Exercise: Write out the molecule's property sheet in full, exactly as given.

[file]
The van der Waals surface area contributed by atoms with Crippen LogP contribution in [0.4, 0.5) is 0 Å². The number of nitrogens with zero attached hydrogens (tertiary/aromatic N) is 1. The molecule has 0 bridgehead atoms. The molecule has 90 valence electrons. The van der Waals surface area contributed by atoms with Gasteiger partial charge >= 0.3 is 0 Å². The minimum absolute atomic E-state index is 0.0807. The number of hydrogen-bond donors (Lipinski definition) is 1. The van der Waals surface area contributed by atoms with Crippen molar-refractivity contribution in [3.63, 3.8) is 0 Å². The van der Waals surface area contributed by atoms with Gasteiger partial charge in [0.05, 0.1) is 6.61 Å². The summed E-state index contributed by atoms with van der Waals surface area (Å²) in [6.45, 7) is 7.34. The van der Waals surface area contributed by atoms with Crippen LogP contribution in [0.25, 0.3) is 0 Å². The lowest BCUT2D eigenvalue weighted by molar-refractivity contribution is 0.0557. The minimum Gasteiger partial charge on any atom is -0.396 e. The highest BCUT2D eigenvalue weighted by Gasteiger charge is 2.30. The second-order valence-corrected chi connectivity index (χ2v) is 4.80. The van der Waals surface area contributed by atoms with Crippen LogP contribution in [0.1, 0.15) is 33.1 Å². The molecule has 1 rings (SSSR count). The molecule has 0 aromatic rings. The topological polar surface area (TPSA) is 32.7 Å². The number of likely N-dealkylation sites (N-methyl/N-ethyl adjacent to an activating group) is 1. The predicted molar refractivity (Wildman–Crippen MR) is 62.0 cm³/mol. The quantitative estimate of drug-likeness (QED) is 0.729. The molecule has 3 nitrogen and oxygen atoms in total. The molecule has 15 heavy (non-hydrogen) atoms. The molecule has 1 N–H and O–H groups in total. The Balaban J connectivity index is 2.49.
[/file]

The van der Waals surface area contributed by atoms with Crippen LogP contribution in [0.4, 0.5) is 0 Å². The number of nitrogens with zero attached hydrogens (tertiary/aromatic N) is 1. The molecule has 0 bridgehead atoms. The molecule has 90 valence electrons. The van der Waals surface area contributed by atoms with Gasteiger partial charge >= 0.3 is 0 Å². The minimum absolute atomic E-state index is 0.0807. The number of hydrogen-bond donors (Lipinski definition) is 1. The van der Waals surface area contributed by atoms with Crippen molar-refractivity contribution in [3.63, 3.8) is 0 Å². The van der Waals surface area contributed by atoms with Gasteiger partial charge in [0.05, 0.1) is 6.61 Å². The summed E-state index contributed by atoms with van der Waals surface area (Å²) in [6.45, 7) is 7.34. The van der Waals surface area contributed by atoms with Crippen LogP contribution in [0.25, 0.3) is 0 Å². The lowest BCUT2D eigenvalue weighted by molar-refractivity contribution is 0.0557. The minimum Gasteiger partial charge on any atom is -0.396 e. The highest BCUT2D eigenvalue weighted by Gasteiger charge is 2.30. The second-order valence-corrected chi connectivity index (χ2v) is 4.80. The van der Waals surface area contributed by atoms with Crippen LogP contribution in [0.1, 0.15) is 33.1 Å². The molecule has 1 rings (SSSR count). The molecule has 0 aromatic rings. The topological polar surface area (TPSA) is 32.7 Å². The number of likely N-dealkylation sites (N-methyl/N-ethyl adjacent to an activating group) is 1. The predicted molar refractivity (Wildman–Crippen MR) is 62.0 cm³/mol. The quantitative estimate of drug-likeness (QED) is 0.729. The molecule has 3 nitrogen and oxygen atoms in total. The molecule has 15 heavy (non-hydrogen) atoms. The molecule has 1 N–H and O–H groups in total. The Balaban J connectivity index is 2.49.